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you know, you talked about, there were moments in the podcast, you talked about, like, your own experience with being impacted by, you know, burnout, for example, or, you know, when I think about my own process of like, becoming chronically ill, or having my chronic illness sort of, like, be on display, and sort of take over more of my life. And even like, during COVID, feeling like low key burnt out, like I could have continued making six figures, being a therapist, but I was like, I just, I can’t do it anymore. Like, I’m just feeling like, it’s feels awful to work so much. And so shifting into coaching, and then making less money, but feeling better physically, you know, and having to go through all of those changes, too. Yeah. And then like, going through a divorce and having like, the money that I made on selling my house go directly to lawyers fees, like just a month after I sold my home, those, you know, whatever, the $12,000 ended up going to my lawyer. Yeah. You know, and just like, Yeah, different circumstances like that, like, also impact our ability to just get ahead, right, for lack of a better term. Yeah. And it’s difficult to look at those sums of money, right. So think thinking about, like, owning your own home, and, and, you know, being able to leave money to your kids, which was, that was the message when we were growing up is that the way that you got your kids to do better is to leave them something in your will and all of that kind of stuff. And, you know, my parents bought their first house for 11,000 pounds, you can’t buy a car for 11,000 pounds. Right? Right. So you know, and I remember saving money for a deposit. And I was saving 150 pound a month in my 20s. And I got to 15,000 pounds, which was enough for a deposit for the house. And, you know, it was painstaking work to raise that money, right? And then as you say, you get a tax bill. And I’m like, Oh my God, that tax bill is more than what I pay for that house or, you know, it’s just these, and then you realize it’s nothing, you never see this money. It’s just this thing, you know, and sometimes I can business, sometimes it feels harder to sell a product that’s 50 quid than what it did to sell a 12,000 pound consultancy gave that like, the selling process is similar. Like, you know, sometimes the energy that it requires is the same, you know, so sometimes I say to my clients, like, just for fun, go into your website and add zeros on everything, just like leave it there for 24 hours, see if anyone notices like, see how it makes you feel like because it’s just meaningless. You know, and my clients always know that I’m gonna get them to put a zero on the end, just for fun, right? And I say what does it mean? You know, so when they say, oh, you know, I want to make five grand a month and I go, whatever it was 50 and one of my clients, I’m gonna go so funny. She said, if it’s 50 I have to wear white linen trousers. And I said what? She said, Because rich women always wear white linen trousers, and she said, like, I don’t really want to wear white linen trousers. So I’m like, That’s the reason you don’t want to make 50 grand a month, right? Just so we’re clear. So we have all of these silly things, you know, and it’s catching yourself around. You know, it’s part of money mindset, for sure. But it’s also the logistics of okay, so I had I make 50,000 pound this month, but how much of that do I keep? What’s the cost? You know, so there’s practical, tangible things. And then there’s energetic things like I remember sharing with my brother who’s a plumber that I’d made 30,000 pounds in a month and I was so worried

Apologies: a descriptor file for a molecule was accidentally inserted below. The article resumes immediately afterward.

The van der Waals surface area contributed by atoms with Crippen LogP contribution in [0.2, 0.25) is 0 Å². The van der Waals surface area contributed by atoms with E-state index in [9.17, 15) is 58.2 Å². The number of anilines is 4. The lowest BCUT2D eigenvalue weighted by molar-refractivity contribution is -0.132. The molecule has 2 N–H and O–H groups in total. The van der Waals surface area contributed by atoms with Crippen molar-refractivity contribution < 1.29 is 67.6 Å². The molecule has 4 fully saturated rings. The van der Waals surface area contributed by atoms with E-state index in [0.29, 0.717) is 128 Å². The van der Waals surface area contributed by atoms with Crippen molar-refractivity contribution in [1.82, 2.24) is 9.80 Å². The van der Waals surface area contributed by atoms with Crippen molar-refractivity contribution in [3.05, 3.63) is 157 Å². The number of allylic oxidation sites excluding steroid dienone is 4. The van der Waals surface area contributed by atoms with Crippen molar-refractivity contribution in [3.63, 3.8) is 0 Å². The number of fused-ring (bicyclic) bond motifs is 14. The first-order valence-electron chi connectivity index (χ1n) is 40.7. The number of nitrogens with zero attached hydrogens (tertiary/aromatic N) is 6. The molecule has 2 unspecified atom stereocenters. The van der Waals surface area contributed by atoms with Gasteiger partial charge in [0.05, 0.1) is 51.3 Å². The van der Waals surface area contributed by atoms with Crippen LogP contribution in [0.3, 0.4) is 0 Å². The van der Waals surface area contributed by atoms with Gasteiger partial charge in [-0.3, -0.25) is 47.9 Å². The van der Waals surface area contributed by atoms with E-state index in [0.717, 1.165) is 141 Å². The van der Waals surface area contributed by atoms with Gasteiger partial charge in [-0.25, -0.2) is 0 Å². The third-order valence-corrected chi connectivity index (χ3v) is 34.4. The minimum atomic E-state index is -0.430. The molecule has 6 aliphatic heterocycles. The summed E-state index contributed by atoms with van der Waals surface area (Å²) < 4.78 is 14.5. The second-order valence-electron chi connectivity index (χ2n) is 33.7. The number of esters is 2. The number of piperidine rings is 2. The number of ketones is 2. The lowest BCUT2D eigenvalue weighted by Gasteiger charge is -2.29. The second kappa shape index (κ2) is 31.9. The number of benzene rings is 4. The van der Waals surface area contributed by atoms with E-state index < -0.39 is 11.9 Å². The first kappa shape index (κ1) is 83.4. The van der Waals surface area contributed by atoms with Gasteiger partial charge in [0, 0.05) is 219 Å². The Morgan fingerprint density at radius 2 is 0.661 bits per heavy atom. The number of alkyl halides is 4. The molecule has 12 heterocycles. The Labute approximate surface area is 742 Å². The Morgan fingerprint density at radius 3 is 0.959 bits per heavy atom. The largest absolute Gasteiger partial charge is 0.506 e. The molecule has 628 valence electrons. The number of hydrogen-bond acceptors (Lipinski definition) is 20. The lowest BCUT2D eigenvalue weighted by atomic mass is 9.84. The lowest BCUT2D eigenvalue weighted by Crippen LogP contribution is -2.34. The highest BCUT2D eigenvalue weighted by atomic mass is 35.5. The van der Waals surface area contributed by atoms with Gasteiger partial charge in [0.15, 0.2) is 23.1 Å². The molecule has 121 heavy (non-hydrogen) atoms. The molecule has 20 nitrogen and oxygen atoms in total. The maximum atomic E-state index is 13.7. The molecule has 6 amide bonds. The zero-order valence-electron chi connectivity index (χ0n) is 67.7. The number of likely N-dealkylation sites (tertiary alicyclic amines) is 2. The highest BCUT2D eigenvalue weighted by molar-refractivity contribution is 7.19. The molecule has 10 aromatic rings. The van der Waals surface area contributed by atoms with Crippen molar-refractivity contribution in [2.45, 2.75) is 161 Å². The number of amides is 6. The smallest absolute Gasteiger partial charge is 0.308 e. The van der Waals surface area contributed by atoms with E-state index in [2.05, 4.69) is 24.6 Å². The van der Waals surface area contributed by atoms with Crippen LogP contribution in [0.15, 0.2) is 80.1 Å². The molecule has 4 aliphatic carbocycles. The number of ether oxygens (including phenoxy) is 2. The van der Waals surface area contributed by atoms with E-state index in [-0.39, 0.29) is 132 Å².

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about what he might think I was so worried that he would judge me. And all he did was say, brilliant, it’s your round at the bar, like unbiased to drink. Like, that’s pretty much all it meant, you know, but I built it up into this big thing. I didn’t want to make him as my older brother feel bad about what he earn, like, you know, and so it’s complex money is complex, you know, and it feels so freeing to have these conversations, because for many, many years, I had nobody to talk to about money, like literally nobody. Wow. Yeah, you know, and that’s one of the problems with social mobility, you become othered. The more successful you become, the more detached you feel from the people that are your people. Yeah, there are certain conversations, I can’t have them with my best friends, not because I don’t love them, not because they don’t love me not because they wouldn’t want me to have the conversations, but it’s that we’re, we’re polar worlds apart. And they haven’t had the experiences that I have had in the online world or in making shit tons of money and losing it. And so it’s pointless having those conversations because and even on the education level, right? Like when you get an education level, that is social mobility, you have more flexibility, you have more, you know, you have more options around like where you work, and how much time flexibility or control over your time you have, right when I started my private practice, like, I could make my own hours, I could do this, I could do that. And I realized, like, as I was making my money, like I was making more than, you know, my mother and my father. And that felt good in a way like, Oh, yes, like, I am sort of like, I felt like I was stepping into sort of a higher level. And then at the same time, I also felt the loss, I also felt the separation of like, they don’t know, my experience, or even as I was getting educated. My father had finished one year of college. That’s it right before I was born, I came along and basically like cut those plans.